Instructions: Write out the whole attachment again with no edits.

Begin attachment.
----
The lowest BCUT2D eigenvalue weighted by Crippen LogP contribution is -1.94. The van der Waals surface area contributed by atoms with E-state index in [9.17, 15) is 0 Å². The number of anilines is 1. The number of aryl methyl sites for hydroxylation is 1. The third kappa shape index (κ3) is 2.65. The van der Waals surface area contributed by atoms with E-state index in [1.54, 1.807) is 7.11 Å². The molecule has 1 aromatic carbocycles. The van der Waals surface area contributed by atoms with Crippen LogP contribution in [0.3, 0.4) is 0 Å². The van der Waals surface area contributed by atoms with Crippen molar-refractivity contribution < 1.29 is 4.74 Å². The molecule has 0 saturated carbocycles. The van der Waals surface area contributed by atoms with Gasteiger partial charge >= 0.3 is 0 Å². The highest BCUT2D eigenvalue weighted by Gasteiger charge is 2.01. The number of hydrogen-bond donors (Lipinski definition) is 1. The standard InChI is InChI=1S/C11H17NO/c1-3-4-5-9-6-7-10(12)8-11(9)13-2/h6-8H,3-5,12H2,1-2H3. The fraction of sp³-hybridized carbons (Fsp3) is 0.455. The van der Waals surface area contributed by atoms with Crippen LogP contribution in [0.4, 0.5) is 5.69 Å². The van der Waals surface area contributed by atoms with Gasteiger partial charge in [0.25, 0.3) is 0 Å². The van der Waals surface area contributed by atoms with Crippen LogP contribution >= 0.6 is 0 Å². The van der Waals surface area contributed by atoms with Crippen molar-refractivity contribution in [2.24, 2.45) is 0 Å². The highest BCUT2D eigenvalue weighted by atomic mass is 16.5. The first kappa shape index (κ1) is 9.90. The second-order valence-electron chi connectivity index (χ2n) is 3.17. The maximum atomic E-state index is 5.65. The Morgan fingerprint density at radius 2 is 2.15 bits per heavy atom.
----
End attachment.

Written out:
The lowest BCUT2D eigenvalue weighted by Crippen LogP contribution is -1.94. The van der Waals surface area contributed by atoms with E-state index in [9.17, 15) is 0 Å². The number of anilines is 1. The number of aryl methyl sites for hydroxylation is 1. The third kappa shape index (κ3) is 2.65. The van der Waals surface area contributed by atoms with E-state index in [1.54, 1.807) is 7.11 Å². The molecule has 1 aromatic carbocycles. The van der Waals surface area contributed by atoms with Crippen LogP contribution in [0.3, 0.4) is 0 Å². The van der Waals surface area contributed by atoms with Crippen molar-refractivity contribution < 1.29 is 4.74 Å². The molecule has 0 saturated carbocycles. The van der Waals surface area contributed by atoms with Gasteiger partial charge >= 0.3 is 0 Å². The highest BCUT2D eigenvalue weighted by Gasteiger charge is 2.01. The number of hydrogen-bond donors (Lipinski definition) is 1. The standard InChI is InChI=1S/C11H17NO/c1-3-4-5-9-6-7-10(12)8-11(9)13-2/h6-8H,3-5,12H2,1-2H3. The fraction of sp³-hybridized carbons (Fsp3) is 0.455. The van der Waals surface area contributed by atoms with Crippen LogP contribution in [0.4, 0.5) is 5.69 Å². The van der Waals surface area contributed by atoms with Gasteiger partial charge in [0.25, 0.3) is 0 Å². The van der Waals surface area contributed by atoms with Crippen LogP contribution >= 0.6 is 0 Å². The van der Waals surface area contributed by atoms with Crippen molar-refractivity contribution in [2.24, 2.45) is 0 Å². The highest BCUT2D eigenvalue weighted by atomic mass is 16.5. The first kappa shape index (κ1) is 9.90. The second-order valence-electron chi connectivity index (χ2n) is 3.17. The maximum atomic E-state index is 5.65. The Morgan fingerprint density at radius 2 is 2.15 bits per heavy atom.